The Supreme Court of the United States in Padilla v. Kentucky ruled that attorneys representing a non-citizen defendant must advise that a guilty plea may result in adverse immigration consequences.
Specifically, the Supreme Court held that where deportation consequences for the defendant are clear, counsel has a duty to warn of the consequences. However, where the deportation consequences are not clear, counsel need do no more than advise the defendant that a conviction may carry a risk of adverse immigration consequences.
Padilla was a lawful permanent resident of the United States for over 40 years who plead guilty to drug-distribution charges. On appeal from the conviction, Padilla argued that his attorney did not advise him of the consequence of deportation that could result from a conviction, and that his attorney told him that deportation would not occur because he had resided in the country for so long. Padilla claimed that he would not have plead guilty to the charge had he known the potential consequences.
The Kentucky Supreme Court rejected Padilla’s claim, holding that the Sixth Amendment’s guarantee of effective assistance of counsel does not protect defendants from erroneous deportation advice because deportation is merely a “collateral” consequence of conviction.
When a non-citizen is charged with a crime in American courts he or she faces the risk of deportation from the country in addition to the criminal penalties. Convictions of certain crimes, such as those involving moral turpitude or those labeled aggravated felonies, will lead to automatic deportation for non-citizens. Convictions of lesser offenses may land in a legal gray area, where deportation is not necessarily automatic or is at least not mandatory. A drug-distribution charge will lead to deportation. A non-citizen defendant who is sentenced to jail or prison time will first serve that time before being deported.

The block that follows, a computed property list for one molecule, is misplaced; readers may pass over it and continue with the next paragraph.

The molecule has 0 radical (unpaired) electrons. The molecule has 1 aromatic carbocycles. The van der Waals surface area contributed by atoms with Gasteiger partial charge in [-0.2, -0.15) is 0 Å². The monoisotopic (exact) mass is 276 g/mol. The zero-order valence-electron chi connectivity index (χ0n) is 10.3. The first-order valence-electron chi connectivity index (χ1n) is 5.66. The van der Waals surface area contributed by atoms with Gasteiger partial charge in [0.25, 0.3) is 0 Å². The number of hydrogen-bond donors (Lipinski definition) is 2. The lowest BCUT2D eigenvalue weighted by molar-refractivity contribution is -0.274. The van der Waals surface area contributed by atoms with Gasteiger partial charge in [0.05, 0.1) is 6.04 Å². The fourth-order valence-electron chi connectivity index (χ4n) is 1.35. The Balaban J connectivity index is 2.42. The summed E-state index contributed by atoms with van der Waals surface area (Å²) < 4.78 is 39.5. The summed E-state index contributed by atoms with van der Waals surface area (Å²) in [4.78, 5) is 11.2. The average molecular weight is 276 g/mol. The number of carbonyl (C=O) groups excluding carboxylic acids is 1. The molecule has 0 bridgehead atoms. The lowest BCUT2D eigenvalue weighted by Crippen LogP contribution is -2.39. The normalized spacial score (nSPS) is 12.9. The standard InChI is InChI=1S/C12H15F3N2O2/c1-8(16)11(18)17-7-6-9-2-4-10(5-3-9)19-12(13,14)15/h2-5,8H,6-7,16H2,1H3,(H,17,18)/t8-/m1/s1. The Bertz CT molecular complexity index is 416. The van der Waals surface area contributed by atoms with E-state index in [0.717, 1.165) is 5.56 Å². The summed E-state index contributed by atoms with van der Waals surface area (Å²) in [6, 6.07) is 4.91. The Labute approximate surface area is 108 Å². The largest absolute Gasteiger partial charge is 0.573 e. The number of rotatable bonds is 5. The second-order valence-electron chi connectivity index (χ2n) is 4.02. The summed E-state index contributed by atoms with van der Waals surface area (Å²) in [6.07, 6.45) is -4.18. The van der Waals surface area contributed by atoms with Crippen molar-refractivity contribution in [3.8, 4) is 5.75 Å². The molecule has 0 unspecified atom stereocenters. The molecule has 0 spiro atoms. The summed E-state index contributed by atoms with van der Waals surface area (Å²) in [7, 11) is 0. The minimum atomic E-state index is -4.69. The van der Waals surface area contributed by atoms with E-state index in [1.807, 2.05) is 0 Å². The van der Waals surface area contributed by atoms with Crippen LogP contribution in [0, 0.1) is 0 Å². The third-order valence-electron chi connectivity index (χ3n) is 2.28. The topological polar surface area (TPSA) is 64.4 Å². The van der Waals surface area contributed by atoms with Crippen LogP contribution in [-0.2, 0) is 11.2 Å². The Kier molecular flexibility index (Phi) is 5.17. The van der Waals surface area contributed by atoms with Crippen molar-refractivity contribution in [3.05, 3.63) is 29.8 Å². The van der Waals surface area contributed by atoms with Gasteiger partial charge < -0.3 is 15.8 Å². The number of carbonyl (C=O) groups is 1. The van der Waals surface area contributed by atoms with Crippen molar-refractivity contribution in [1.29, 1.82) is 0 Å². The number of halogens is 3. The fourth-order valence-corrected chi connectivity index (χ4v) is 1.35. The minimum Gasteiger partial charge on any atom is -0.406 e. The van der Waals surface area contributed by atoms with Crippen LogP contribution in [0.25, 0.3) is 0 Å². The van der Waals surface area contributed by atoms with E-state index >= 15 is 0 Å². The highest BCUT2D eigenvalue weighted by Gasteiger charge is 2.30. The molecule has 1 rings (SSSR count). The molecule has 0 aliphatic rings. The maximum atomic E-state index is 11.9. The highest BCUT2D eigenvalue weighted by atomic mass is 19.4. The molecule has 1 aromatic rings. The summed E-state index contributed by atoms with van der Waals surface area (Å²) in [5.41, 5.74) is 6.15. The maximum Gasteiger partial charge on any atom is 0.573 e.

Criminal defendants are entitled to the assistance of counsel in the criminal process by the Sixth Amendment of the Constitution. Supreme Court decisions have elaborated that this right applies to the plea-bargaining process and that counsel is required to inform a defendant of the direct consequences of a conviction.
Although deportation is technically a collateral civil consequence, the Supreme Court held that the consequence is of sufficient importance to require that non-citizen defendants be informed of its possibility. The deportation process is so intimately intertwined with the criminal process that the Supreme Court did not need to address the distinction between collateral and direct consequences of a conviction.
The expansion of deportable offenses in recent years means that non-citizen defendants are much more likely now to face the possibility of deportation upon a conviction. In reality, deportation for a non-citizen is sometimes much worse than dealing with the criminal penalties.
A court reviewing an ineffective assistance of counsel claim looks to see whether the counsel’s representation fell below an objective standard of reasonableness, and then whether there is a reasonable probability that, but for counsel’s unprofessional errors, the result of the proceeding would have been different.
The objective standard of reasonableness is based on the prevailing professional norms in the legal community, and the Court stated that the weight of prevailing professional norms supports the view that counsel must advise clients regarding the risk of deportation.
Ultimately, the Court found that Padilla had sufficiently alleged that his counsel was constitutionally deficient, but whether he was entitled to relief depends on whether he had been prejudiced by the representation, a matter the Court did not address in its decision.
Padilla establishes the minimum requirements placed on defense attorneys by the Constitution. It is this author’s practice, however, to make the sure the non-citizen client is given precise information relating to the immigration consequences of the proceeding, and then work to fashion a result wherever possible that is consistent with the client’s immigration goals. A non-citizen facing criminal charges will often worry more about the impact to his or her immigration status than the criminal penalties. Effective representation takes this into account.Contact ArborYpsi Law at 734.883.9584 or at firstname.lastname@example.org to speak with attorney Sam Bernstein.